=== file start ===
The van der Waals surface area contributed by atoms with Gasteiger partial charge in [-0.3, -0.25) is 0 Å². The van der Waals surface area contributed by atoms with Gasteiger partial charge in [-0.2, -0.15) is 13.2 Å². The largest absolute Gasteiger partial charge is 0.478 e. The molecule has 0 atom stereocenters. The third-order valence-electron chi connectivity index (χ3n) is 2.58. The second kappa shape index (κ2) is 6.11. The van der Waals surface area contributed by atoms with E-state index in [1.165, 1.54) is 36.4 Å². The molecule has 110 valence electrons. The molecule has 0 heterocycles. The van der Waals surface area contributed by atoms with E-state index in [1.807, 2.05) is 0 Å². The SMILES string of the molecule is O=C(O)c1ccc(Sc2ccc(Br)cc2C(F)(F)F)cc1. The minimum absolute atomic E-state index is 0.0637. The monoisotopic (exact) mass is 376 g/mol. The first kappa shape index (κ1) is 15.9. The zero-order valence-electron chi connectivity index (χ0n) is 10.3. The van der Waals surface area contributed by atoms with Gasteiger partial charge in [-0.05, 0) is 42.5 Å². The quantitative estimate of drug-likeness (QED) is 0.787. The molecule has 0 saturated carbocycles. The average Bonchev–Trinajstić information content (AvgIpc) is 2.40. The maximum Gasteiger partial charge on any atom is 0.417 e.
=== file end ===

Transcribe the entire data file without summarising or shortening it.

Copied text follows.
The van der Waals surface area contributed by atoms with Gasteiger partial charge in [-0.3, -0.25) is 0 Å². The van der Waals surface area contributed by atoms with Gasteiger partial charge in [-0.2, -0.15) is 13.2 Å². The largest absolute Gasteiger partial charge is 0.478 e. The molecule has 0 atom stereocenters. The third-order valence-electron chi connectivity index (χ3n) is 2.58. The second kappa shape index (κ2) is 6.11. The van der Waals surface area contributed by atoms with E-state index in [1.165, 1.54) is 36.4 Å². The molecule has 110 valence electrons. The molecule has 0 heterocycles. The van der Waals surface area contributed by atoms with E-state index in [1.807, 2.05) is 0 Å². The SMILES string of the molecule is O=C(O)c1ccc(Sc2ccc(Br)cc2C(F)(F)F)cc1. The minimum absolute atomic E-state index is 0.0637. The monoisotopic (exact) mass is 376 g/mol. The first kappa shape index (κ1) is 15.9. The zero-order valence-electron chi connectivity index (χ0n) is 10.3. The van der Waals surface area contributed by atoms with Gasteiger partial charge in [-0.05, 0) is 42.5 Å². The quantitative estimate of drug-likeness (QED) is 0.787. The molecule has 0 saturated carbocycles. The average Bonchev–Trinajstić information content (AvgIpc) is 2.40. The maximum Gasteiger partial charge on any atom is 0.417 e.